Heavy metals partitioning in sediments of the Kabini River in South India.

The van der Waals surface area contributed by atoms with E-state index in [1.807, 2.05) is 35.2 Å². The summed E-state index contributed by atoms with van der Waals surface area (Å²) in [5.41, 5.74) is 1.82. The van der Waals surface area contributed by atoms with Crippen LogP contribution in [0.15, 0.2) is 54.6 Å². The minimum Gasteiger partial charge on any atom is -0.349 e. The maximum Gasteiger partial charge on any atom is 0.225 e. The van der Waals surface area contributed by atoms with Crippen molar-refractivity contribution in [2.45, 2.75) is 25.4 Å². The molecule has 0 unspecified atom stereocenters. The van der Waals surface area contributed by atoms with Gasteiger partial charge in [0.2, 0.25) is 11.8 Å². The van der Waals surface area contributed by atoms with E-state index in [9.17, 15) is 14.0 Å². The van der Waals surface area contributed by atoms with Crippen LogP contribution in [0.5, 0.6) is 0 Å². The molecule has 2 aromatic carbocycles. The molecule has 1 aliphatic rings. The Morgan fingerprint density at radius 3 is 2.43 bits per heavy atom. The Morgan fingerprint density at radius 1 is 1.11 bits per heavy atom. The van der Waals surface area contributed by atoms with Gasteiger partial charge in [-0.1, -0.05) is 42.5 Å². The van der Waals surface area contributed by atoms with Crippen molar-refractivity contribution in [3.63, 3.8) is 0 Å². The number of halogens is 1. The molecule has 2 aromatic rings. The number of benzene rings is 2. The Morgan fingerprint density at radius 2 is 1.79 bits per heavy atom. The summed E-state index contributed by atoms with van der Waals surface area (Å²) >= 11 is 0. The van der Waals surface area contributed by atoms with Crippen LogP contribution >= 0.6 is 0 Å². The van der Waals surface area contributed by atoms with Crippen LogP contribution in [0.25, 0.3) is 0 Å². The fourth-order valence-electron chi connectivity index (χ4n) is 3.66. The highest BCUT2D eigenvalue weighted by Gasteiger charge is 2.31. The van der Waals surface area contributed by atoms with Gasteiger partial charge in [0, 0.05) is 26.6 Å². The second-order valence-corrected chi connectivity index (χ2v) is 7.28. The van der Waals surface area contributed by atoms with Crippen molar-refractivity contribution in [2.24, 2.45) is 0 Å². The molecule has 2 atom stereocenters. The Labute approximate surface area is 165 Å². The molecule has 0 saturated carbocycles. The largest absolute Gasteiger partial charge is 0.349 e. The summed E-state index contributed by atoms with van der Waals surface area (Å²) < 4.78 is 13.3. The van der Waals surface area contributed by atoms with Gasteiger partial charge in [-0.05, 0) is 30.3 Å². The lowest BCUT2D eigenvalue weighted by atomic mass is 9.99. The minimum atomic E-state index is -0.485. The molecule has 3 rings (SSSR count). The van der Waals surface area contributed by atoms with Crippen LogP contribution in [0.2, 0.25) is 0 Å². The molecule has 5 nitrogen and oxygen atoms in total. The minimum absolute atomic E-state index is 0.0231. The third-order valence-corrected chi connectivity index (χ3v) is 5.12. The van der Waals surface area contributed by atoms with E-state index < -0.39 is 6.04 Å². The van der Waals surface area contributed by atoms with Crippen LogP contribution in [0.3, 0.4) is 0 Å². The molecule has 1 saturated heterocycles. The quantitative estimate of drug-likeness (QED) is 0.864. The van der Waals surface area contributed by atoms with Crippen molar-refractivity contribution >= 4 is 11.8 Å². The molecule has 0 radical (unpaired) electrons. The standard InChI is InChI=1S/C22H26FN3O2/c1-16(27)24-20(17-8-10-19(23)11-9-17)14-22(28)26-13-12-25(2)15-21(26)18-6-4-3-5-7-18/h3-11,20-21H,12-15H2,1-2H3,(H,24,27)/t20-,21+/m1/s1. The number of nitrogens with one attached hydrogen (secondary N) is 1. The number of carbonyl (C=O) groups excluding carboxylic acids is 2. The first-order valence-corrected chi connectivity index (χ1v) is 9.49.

ABSTRACT Cu, Cr, Fe, Mn, Ni, Pb, and Zn in the sediments of the Kabini River, Karnataka, India was studied to determine the association of metal with various geochemical phases by sequential extraction. The variations of heavy metal concentration depend on the lithology of the river basin and partly on anthropogenic activities. The Kabini River sediments are dominated by Sargur supracrustals with amphibolites, gneisses, carbonates, and ultrabasic rocks weathering into gneissic and serpentine soils carrying a natural load of cationic heavy metals. The source of heavy metals in the Kabini riverbed sediments is normally envisaged as additional inputs from anthropogenic over and above natural and lithogenic sources. Geochemical study indicates the metals under study were present mostly in the least mobilizable fraction in the overlying water and it is concluded that heavy metals in these sediments are to a great extent derived from multisource anthropogenic inputs besides geochemical background contributions The results show that lead and chromium have higher potential for mobilization from the sediment due to higher concentration at the exchangeable ion and sulfide ion bounded, also Cu and Pb have the greatest percentage of carbonate fraction, it means that the study area received inputs from urban and industrial effluents. Association of the Fe with organic matter fraction can be explained by the high affinity of these elements for the humic substances. Further, Zn and Ni reveal a significant enrichment in sediment and it is due to release of industrial wastewater into the river. These trace metals are possible contaminants to enter into aquatic and food chain.